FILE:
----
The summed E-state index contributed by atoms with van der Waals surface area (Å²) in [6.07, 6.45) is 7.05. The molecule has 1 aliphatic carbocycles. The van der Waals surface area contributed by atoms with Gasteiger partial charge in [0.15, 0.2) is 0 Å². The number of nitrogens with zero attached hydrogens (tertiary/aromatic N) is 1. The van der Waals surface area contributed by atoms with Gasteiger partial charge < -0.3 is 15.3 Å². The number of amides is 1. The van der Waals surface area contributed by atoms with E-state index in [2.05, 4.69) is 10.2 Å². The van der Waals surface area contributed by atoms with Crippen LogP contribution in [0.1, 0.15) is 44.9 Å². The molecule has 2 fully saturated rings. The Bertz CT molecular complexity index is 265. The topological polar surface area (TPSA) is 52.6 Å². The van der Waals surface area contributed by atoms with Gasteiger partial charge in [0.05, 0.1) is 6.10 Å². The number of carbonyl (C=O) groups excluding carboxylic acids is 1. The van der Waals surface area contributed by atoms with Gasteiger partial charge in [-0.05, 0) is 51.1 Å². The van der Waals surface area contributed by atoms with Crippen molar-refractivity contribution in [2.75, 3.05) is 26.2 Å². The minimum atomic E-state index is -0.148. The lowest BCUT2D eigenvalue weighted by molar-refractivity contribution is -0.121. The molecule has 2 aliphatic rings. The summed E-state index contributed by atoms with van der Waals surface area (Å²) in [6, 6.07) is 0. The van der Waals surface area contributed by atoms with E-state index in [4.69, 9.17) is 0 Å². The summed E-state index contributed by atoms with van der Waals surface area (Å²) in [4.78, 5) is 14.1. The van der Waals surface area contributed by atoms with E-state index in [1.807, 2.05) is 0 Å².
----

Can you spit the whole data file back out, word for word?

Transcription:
The summed E-state index contributed by atoms with van der Waals surface area (Å²) in [6.07, 6.45) is 7.05. The molecule has 1 aliphatic carbocycles. The van der Waals surface area contributed by atoms with Gasteiger partial charge in [0.15, 0.2) is 0 Å². The number of nitrogens with zero attached hydrogens (tertiary/aromatic N) is 1. The van der Waals surface area contributed by atoms with Gasteiger partial charge < -0.3 is 15.3 Å². The number of amides is 1. The van der Waals surface area contributed by atoms with E-state index in [2.05, 4.69) is 10.2 Å². The van der Waals surface area contributed by atoms with Crippen LogP contribution in [0.1, 0.15) is 44.9 Å². The molecule has 2 fully saturated rings. The Bertz CT molecular complexity index is 265. The topological polar surface area (TPSA) is 52.6 Å². The van der Waals surface area contributed by atoms with Gasteiger partial charge in [0.05, 0.1) is 6.10 Å². The number of carbonyl (C=O) groups excluding carboxylic acids is 1. The van der Waals surface area contributed by atoms with Gasteiger partial charge in [-0.05, 0) is 51.1 Å². The van der Waals surface area contributed by atoms with Crippen molar-refractivity contribution in [2.75, 3.05) is 26.2 Å². The minimum atomic E-state index is -0.148. The lowest BCUT2D eigenvalue weighted by molar-refractivity contribution is -0.121. The molecule has 2 aliphatic rings. The summed E-state index contributed by atoms with van der Waals surface area (Å²) in [6, 6.07) is 0. The van der Waals surface area contributed by atoms with E-state index in [4.69, 9.17) is 0 Å². The summed E-state index contributed by atoms with van der Waals surface area (Å²) in [4.78, 5) is 14.1. The van der Waals surface area contributed by atoms with E-state index in [1.807, 2.05) is 0 Å².